Henry David Thoreau decided to get into Walden
Pond one day and sink down until the water was at eye
level, so he could see the world through the eyes of a
frog. I always thought, How stupid; and really, who cares?
But I began to think about Henry David Thoreau this
week. I began to think about Christmas, and I began
to think about God. Do you realize that’s what God
did? The God of the universe, with no limitations,
allowed Himself to be born of the Virgin Mary. He
looked through human eyes and grew up like you and
me, so that He would understand us and know how
to relate to us. If Christmas is anything, Christmas is
the story of God changing worlds and putting limitations
upon Himself. It’s the story of a baby born in
Bethlehem, who was more powerful than the Roman
Empire that existed that day.
Let me share something with you that I think is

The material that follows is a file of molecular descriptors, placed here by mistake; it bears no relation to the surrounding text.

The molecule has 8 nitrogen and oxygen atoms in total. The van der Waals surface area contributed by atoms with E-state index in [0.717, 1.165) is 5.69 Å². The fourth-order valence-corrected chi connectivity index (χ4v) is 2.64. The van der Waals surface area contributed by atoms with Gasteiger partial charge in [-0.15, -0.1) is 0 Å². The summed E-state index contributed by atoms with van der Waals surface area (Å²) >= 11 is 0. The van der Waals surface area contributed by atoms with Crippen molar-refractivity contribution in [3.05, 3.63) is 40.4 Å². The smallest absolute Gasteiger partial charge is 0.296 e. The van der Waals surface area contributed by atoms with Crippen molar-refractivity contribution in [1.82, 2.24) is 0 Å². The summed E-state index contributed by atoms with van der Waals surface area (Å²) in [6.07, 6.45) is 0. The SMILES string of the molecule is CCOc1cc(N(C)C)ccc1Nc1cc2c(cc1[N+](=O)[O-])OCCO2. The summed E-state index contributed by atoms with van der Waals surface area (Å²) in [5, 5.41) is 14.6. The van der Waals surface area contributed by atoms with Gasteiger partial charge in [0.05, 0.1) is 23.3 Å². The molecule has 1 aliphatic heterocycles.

very important. Read carefully.

A century ago, men were following with bated
breath the march of Napoleon and waiting feverishly
for news of the war. And all the while in
their own homes, babies were being born. But
who could think about babies? Everybody was
thinking about battles. In one year, there stole
into a world a host of heroes. Gladstone was
born in Liverpool, England, and Tennyson at
Somersby. Oliver Wendell Holmes was born
in Massachusetts. The very same day of that
same year, Charles Darwin made his debut at
Shrewsbury. Abraham Lincoln drew his first
breath in Old Kentucky, and music was enriched
by the birth of Felix Mendelssohn in Hamburg.
But nobody thought about babies. Everybody
was thinking about battles. Yet, which of the
battles of 1809 mattered more than the babies
that were born in 1809? We fancy that God can